Wednesday, May 14, 2014

Low Vitamin D is directly linked with low glucose, fasting insulin and more.

Vitamin D Cut Point Linked to Normal Glucose Metabolism

Marlene Busko
April 21, 2014
"Vitamin D was inversely related to fasting glucose, fasting insulin, 2-hour insulin, insulin resistance, visceral abdominal fat, percentage fat, PTH, and triglycerides."
"... the cut point for sufficient vitamin D is the same for black and white women."
"Dr. Peterson agrees with the authors that "the Institute of Medicine values [for vitamin-D sufficiency or insufficiency] are probably myopic. They really honed in on bone health without looking beyond bone-health measure outcomes."
A 25-hydroxyvitamin D (vitamin D) level of about 26 ng/mL is needed for normal glucose metabolism in both black and white obese, postmenopausal women, a new observational study suggests. Women with a blood vitamin-D concentration at or above this threshold had lower body fat and blood glucose, insulin, and triglyceride levels than women with lower levels of vitamin D.
The cutoff is below the minimal vitamin-D level recommended by the Endocrine Society (30 ng/mL) but above that recommended by the Institute of Medicine (20 ng/mL); however, both guidelines are based on studies of bone health. The current study implies that "if you want to think about defining cut points for vitamin D, you need to think about things other than bone," lead author John D. Sorkin, MD, from the University of Maryland, in Baltimore, told Medscape Medical News.
"Our results...suggest that the [Institute of Medicine recommendation] of 20 ng/mL is probably too low." Importantly, the data also indicate that the cut point for sufficient vitamin D is the same for black and white women, he said.
However, this was a retrospective, observational study with inherent limitations. "A large, prospective interventional study in black and white women will be needed to confirm that increasing 25(OH)D concentration above [around 26 ng/mL] improves glucose homeostasis and insulin sensitivity with little improvement above this value," Sorkin and colleagues caution. They also call for further research to determine whether their findings hold true for other racial and ethnic groups, men, and younger, older, or nonobese individuals.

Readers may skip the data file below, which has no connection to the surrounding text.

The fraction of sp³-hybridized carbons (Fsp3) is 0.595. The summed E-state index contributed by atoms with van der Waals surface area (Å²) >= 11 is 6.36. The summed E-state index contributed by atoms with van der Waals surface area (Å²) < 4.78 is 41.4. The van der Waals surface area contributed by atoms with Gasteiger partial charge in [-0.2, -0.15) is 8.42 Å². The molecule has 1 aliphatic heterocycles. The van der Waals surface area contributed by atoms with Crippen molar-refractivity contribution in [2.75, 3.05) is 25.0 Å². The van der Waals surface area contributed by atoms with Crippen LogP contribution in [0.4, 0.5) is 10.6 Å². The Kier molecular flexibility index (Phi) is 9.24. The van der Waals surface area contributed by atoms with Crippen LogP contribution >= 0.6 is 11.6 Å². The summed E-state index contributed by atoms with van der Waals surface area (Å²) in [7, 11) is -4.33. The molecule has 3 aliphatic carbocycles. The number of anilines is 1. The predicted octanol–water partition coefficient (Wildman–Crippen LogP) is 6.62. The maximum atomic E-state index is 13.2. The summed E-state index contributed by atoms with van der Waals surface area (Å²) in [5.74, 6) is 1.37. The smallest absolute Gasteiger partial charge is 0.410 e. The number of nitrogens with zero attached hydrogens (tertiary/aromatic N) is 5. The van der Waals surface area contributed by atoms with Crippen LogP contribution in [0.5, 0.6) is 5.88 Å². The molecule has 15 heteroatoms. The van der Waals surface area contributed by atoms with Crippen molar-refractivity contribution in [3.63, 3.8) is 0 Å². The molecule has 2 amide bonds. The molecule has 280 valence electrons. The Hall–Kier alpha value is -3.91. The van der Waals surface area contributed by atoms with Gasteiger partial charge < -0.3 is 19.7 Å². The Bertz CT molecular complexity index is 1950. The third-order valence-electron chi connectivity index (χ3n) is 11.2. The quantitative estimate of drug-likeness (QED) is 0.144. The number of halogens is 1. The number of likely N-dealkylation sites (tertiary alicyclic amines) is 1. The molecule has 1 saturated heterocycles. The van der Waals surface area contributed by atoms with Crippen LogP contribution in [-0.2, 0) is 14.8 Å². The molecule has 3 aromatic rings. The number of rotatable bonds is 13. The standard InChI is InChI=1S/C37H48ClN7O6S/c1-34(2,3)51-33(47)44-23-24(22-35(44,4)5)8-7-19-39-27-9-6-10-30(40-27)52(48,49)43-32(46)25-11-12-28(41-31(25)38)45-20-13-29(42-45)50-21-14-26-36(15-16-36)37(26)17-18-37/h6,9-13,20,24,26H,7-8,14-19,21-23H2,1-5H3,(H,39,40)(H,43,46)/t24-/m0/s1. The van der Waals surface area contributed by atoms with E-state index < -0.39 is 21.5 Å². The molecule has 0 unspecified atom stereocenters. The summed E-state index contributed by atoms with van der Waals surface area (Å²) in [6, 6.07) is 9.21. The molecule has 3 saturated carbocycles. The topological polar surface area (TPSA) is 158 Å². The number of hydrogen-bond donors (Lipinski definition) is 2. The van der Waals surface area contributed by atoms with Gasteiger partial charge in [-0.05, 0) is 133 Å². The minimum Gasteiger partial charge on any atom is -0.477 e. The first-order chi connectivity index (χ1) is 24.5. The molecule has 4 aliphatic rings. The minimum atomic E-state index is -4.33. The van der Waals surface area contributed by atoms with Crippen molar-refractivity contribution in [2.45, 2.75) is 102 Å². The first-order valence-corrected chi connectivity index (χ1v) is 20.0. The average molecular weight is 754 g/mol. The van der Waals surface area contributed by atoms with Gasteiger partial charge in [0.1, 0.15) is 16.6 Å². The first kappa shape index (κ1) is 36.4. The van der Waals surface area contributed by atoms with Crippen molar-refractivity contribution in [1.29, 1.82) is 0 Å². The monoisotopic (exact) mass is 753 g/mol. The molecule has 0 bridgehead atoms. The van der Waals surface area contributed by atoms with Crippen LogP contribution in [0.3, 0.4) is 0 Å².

The study is published in the May 2014 issue of the Journal of Nutrition.
Vitamin D Beyond Bone
The definition of normal vitamin-D levels remains controversial, and guidelines largely base their recommendations on studies of bone metabolism, the researchers explain. However, low levels of vitamin D have been recently linked with glucose intolerance, type 2 diabetes, insulin resistance, hypertension, hyperlipidemia, and cardiovascular disease.
The researchers aimed to study the effect of vitamin D on glucose tolerance, insulin resistance, and other cardiovascular risk factors. The study population included obese individuals and blacks, who are more likely to have a vitamin-D deficiency, Dr. Sorkin explained.
They performed a cross-sectional study of 83 black and 156 white overweight or obese, sedentary, postmenopausal women without diabetes who had participated in studies at their center between June 1995 and July 2009 and had a fasting blood glucose and 2-hour oral glucose tolerance test. Other assessments included insulin resistance, insulinlike growth factor 1, parathyroid hormone (PTH), aerobic fitness, body composition (using dual X-ray absorptiometry), subcutaneous abdominal and visceral fat, and blood pressure.
Vitamin D was inversely related to fasting glucose, fasting insulin, 2-hour insulin, insulin resistance, visceral abdominal fat, percentage fat, PTH, and triglycerides. There was no relationship between vitamin D and blood pressure, lipids (other than triglycerides), or fitness.
Adds to Evidence, Has Some Limitations
Asked to comment, Catherine A. Peterson, PhD, from the University of Missouri in Columbia, said that "this is another little piece of evidence suggesting that vitamin-D status does matter in terms of glucose control." She previously published results from a randomized controlled trial that showed correcting vitamin-D insufficiency improved insulin sensitivity in obese adolescents.
The article has several limitations, she noted. It uses inconsistent measures for vitamin D (as opposed to just using to the standard unit, ng/mL) and describes how vitamin-D levels "cause outcomes," which cannot be established, because it was an observational study. Although Sorkin and colleagues explain that frozen samples of vitamin D have been shown to be stable for 6 to 24 years, there still might be some degradation of the 4- to 18-year-old samples in the current study, which could preclude being able to establish a precise vitamin-D threshold.
However, Dr. Peterson agrees with the authors that "the Institute of Medicine values [for vitamin-D sufficiency or insufficiency] are probably myopic. They really honed in on bone health without looking beyond bone-health measure outcomes."